In CWD testing, final tally is two positives

Lou Cornicelli, DNR wildlife research manager, said it isn’t clear whether the additional positives indicate a westward expansion of the disease or individual deer movements, given that all the presumptive positive deer were adult males.

St. Paul — DNR officials are breathing a small sigh of relief after all remaining samples from the firearms deer season in Zone 3 came back negative for chronic wasting disease.

Still, two of the 2,866 samples collected during the firearms season came back positive for CWD, which means the agency will begin an aggressive effort to eliminate the disease. The two deer that tested positive both were males and were killed about a mile apart by hunters in Permit Area 348 near Lanesboro.

The DNR has meat from both deer and will conduct tests to see if the animals can be genetically linked to areas where the disease previously has been discovered, but it’s entirely possible its origin will remain a mystery.

“We’ll look as much as we can, but we may never know,” said Lou Cornicelli, DNR wildlife research manager.

He did note there are four cervid farms within 10 miles of the positive animals, but said all four are up to date on their surveillance. There’s “no reason” to think the disease resulted from an escaped cervid, Cornicelli said.

In the meantime, the DNR is still collecting samples for testing from archery and muzzleloader hunters via head boxes in Chatfield, Harmony, Lanesboro, and Preston. The muzzleloader hunt continues through Dec. 11, while the archery season continues through the end of the year.

“This is a continuation of the voluntary testing opportunities we provided hunters in Zone 3 during the regular firearms season,” said Michelle Carstensen, DNR wildlife health program supervisor. “Now that we found the disease, we believe it’s even more important to offer hunters the opportunity to have their deer tested in the area surrounding the two infected deer. These head boxes will remain available to hunters through the end of archery season.”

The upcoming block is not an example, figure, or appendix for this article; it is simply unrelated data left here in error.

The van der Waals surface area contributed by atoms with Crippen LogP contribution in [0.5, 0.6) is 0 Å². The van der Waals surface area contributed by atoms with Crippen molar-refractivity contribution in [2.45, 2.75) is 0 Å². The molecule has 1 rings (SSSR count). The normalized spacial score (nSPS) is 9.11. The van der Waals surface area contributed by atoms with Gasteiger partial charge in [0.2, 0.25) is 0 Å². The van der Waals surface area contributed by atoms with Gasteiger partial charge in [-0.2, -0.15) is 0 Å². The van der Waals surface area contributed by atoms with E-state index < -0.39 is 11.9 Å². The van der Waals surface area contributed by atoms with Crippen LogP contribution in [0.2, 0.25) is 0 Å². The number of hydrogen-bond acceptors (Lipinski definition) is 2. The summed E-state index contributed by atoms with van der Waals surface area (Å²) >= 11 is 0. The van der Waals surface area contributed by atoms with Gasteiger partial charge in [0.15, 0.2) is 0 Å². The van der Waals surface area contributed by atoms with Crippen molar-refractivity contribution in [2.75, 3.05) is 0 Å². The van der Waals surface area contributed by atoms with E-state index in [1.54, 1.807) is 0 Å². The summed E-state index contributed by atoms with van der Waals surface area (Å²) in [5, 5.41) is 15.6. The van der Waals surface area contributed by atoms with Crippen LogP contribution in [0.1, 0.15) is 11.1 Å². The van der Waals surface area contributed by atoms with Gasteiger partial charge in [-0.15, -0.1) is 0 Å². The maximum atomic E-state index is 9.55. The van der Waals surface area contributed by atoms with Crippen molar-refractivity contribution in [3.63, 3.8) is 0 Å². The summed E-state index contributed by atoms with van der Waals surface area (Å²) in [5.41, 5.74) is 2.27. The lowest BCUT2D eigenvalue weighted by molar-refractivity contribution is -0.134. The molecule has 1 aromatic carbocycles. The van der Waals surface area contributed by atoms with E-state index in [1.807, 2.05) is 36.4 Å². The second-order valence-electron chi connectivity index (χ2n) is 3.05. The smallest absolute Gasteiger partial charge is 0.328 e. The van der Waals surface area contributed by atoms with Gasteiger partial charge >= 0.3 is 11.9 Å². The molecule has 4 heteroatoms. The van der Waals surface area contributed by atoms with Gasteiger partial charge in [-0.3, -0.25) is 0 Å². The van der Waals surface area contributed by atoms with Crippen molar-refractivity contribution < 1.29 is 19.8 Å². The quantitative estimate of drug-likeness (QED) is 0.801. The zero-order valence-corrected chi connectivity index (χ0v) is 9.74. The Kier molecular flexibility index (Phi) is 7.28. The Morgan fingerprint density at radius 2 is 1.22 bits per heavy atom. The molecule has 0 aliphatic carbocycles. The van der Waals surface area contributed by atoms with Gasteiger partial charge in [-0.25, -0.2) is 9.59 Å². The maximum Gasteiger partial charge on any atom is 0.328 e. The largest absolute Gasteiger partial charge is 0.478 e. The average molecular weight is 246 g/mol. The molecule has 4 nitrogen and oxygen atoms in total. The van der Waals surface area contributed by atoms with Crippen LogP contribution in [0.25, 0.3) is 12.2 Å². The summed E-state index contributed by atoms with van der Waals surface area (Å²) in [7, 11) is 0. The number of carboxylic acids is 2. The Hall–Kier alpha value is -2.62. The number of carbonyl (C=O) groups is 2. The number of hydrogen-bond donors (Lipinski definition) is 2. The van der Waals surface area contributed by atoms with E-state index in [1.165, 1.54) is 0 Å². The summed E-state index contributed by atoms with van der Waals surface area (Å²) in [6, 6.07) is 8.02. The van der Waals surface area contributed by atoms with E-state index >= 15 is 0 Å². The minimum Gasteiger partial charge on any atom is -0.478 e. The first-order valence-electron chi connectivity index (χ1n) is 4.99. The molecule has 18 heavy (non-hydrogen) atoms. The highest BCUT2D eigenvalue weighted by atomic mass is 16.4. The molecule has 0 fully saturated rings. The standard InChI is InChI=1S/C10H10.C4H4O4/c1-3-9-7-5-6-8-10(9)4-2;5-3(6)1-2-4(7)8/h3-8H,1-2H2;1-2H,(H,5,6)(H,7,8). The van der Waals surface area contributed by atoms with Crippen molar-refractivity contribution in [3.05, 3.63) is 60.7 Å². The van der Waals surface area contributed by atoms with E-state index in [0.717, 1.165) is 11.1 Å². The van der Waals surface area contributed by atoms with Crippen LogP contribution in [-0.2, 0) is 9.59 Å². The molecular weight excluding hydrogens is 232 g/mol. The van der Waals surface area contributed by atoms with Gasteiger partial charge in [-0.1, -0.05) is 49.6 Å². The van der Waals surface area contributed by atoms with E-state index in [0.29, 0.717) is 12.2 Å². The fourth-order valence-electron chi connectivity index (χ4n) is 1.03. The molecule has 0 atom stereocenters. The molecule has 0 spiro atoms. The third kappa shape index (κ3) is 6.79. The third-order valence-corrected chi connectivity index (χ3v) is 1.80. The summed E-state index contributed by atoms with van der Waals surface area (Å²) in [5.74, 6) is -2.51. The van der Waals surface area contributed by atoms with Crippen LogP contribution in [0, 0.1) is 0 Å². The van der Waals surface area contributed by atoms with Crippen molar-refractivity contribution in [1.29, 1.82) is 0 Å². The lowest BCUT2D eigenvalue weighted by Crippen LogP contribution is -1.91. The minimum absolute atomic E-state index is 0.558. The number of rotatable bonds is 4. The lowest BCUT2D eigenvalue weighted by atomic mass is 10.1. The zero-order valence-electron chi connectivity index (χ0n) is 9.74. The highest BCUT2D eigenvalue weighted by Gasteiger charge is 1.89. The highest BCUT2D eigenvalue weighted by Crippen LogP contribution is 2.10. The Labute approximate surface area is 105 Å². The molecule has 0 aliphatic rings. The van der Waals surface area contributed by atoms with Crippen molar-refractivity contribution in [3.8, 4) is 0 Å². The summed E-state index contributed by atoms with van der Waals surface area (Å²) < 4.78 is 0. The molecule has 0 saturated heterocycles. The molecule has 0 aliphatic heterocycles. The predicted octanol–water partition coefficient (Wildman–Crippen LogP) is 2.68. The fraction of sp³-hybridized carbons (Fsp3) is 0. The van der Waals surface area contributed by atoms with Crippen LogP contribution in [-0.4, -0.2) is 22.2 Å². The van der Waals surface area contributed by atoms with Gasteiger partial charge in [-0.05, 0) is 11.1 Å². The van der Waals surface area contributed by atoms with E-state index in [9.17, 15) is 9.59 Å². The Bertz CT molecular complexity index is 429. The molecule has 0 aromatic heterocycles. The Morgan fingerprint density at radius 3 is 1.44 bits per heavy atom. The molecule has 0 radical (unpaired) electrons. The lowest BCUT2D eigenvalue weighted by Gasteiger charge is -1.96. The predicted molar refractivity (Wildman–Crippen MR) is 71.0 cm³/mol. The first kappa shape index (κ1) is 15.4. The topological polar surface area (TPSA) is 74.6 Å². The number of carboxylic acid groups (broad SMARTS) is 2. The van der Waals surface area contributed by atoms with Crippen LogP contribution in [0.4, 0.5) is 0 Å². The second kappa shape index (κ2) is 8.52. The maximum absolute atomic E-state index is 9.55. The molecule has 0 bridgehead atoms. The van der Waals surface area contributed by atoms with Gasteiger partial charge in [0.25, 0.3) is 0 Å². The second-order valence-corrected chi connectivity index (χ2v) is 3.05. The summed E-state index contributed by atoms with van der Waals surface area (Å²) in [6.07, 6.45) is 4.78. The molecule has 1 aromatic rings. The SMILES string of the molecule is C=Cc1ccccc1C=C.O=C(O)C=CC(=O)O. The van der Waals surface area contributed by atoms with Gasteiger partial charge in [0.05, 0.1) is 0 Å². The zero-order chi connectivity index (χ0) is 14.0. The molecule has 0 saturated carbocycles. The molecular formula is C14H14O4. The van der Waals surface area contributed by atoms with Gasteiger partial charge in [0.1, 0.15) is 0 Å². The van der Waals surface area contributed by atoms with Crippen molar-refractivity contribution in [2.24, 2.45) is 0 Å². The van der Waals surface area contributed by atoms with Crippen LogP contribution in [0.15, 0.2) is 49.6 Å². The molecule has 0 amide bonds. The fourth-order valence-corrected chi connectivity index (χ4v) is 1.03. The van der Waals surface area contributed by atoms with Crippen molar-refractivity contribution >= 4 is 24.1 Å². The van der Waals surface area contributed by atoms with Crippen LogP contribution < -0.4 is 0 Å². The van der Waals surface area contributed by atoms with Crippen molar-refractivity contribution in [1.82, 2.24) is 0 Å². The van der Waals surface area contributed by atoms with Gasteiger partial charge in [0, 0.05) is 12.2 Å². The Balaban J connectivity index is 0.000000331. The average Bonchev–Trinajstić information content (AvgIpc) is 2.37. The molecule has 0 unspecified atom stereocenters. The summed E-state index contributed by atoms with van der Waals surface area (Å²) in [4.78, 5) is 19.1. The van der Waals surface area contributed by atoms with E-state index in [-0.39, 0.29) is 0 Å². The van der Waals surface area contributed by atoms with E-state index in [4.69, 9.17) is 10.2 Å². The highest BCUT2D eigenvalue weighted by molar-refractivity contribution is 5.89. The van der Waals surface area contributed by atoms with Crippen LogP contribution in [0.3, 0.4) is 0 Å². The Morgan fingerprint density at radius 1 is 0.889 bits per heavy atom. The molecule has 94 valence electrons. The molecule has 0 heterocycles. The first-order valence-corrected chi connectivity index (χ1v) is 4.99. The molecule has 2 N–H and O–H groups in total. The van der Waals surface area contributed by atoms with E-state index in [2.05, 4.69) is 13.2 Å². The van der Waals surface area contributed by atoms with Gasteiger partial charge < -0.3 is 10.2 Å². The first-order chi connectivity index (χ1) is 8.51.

The DNR currently is working to draft a rule to ban recreational deer feeding in Fillmore County and surrounding counties. It also will create a new CWD management zone.

“The goal of our disease-management efforts will be to eliminate CWD,” Carstensen said. “The actions necessary to achieve this goal are focused on reducing the risk of disease transmission among deer in the affected area. The primary tools available to reduce these risks are to eliminate recreational feeding activities, which bring deer into close concentration and enhance disease spread, and to reduce overall deer numbers.

“We are not planning to eliminate deer in the CWD zone. It’s not a goal … (and) not possible, either,” she added.

As soon as there is enough snow on the ground, the agency will conduct an aerial survey so it has a better understanding of deer numbers and their distribution within the CWD management zone. A special late-season hunt will be held in January, after which landowners will be given  shooting permits. The use of federal sharpshooters is a possibility, but it’s an option DNR officials hope to avoid.

“We hope to avoid the need for this action if significant numbers of deer can be taken by hunters and landowners,” Carstensen said.

Given the fact there’s limited public land in the area, the agency will rely on cooperation from hunters and landowners.

“Our efforts to move this plan forward are hinged on the cooperation and participation of the hunters and landowners in this community,” Carstensen said. “With limited public land available in the area where the disease was detected, access to deer hunting and/or removal efforts will be entirely at the discretion of the owners of the land the deer inhabit. The DNR will not access private land without permission. Thus, to achieve our goal of disease elimination and the return of a healthy and productive deer population in Fillmore County, we need to partner with local landowners and hunters for any hope of success.”

Head box locations

Archery and muzzleloader hunters who wish to have their deer tested for CWD can drop off the animals’ heads in boxes at the following locations:

• Preston Forestry office, 912 Houston St., Preston

• Lanesboro Fisheries office, 23785 Grosbeak Rd., Lanesboro

• Magnum Sports, 20 Main St S., Chatfield

• Oak Meadow Meats, 50 9th St., Harmony

Categories: CWD, Hunting News, Whitetail Deer

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